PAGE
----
Nov. 24, 2016
A review into the emergency service response to Melbourne's asthma thunderstorm will examine at least four deaths linked to the rare phenomenon. The man who runs Melbourne's main pollen counting station thinks it's possible to develop an asthma thunderstorm forecast given useful data exists from previous events.
"We get those conditions of high grass pollen and thunderstorms quite regularly in Melbourne at this time of year but it's not every time that we get thunderstorm asthma," pollen expert Ed Newbigin from Melbourne University told AAP.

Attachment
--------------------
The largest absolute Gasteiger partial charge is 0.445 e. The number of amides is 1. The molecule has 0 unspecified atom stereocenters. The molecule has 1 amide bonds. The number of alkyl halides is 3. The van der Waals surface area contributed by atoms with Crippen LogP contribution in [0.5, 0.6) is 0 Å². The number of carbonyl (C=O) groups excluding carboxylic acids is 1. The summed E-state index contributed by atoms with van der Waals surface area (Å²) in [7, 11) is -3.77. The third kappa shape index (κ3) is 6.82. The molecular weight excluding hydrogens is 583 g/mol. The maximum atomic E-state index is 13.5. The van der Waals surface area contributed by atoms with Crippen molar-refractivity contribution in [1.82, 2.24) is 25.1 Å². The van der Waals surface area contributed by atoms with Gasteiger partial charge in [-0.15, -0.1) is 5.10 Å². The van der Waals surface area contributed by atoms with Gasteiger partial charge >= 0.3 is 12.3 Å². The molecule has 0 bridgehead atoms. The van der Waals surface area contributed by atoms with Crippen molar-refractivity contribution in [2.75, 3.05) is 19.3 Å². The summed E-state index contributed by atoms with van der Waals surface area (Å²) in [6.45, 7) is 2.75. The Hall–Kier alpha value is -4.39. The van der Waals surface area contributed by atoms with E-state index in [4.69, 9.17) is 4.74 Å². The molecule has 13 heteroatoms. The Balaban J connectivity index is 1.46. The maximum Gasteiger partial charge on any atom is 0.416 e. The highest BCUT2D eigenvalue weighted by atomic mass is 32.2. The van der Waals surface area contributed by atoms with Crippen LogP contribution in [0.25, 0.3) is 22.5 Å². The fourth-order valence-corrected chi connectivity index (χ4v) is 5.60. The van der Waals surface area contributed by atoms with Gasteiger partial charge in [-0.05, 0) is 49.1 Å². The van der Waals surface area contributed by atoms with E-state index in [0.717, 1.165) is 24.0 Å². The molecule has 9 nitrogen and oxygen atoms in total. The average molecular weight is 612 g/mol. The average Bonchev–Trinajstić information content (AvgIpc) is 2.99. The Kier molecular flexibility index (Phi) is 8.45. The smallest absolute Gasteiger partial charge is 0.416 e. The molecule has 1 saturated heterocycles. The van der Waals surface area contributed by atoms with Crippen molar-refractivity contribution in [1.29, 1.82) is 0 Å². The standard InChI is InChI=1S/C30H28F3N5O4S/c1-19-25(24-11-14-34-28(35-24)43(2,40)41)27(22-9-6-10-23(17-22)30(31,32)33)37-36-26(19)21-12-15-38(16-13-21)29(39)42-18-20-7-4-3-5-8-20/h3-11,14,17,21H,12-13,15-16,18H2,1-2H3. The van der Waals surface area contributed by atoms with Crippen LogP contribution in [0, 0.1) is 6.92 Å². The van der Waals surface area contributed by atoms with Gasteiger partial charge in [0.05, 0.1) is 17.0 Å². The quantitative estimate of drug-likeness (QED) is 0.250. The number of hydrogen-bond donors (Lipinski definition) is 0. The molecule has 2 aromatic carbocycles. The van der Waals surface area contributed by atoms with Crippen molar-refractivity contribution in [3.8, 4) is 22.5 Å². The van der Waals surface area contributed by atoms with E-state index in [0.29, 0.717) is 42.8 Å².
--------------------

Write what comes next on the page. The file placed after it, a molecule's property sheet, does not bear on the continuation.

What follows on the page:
"So there is another factor involved that we don't know (yet)."
Associate Professor Newbigin, who's attending Thursday's meeting, is convinced the state's various monitoring bodies can identify the missing ingredient.
But how reliable a forecasting model would be, and whether it could predict when an event would be as extreme as on Monday, is unknown.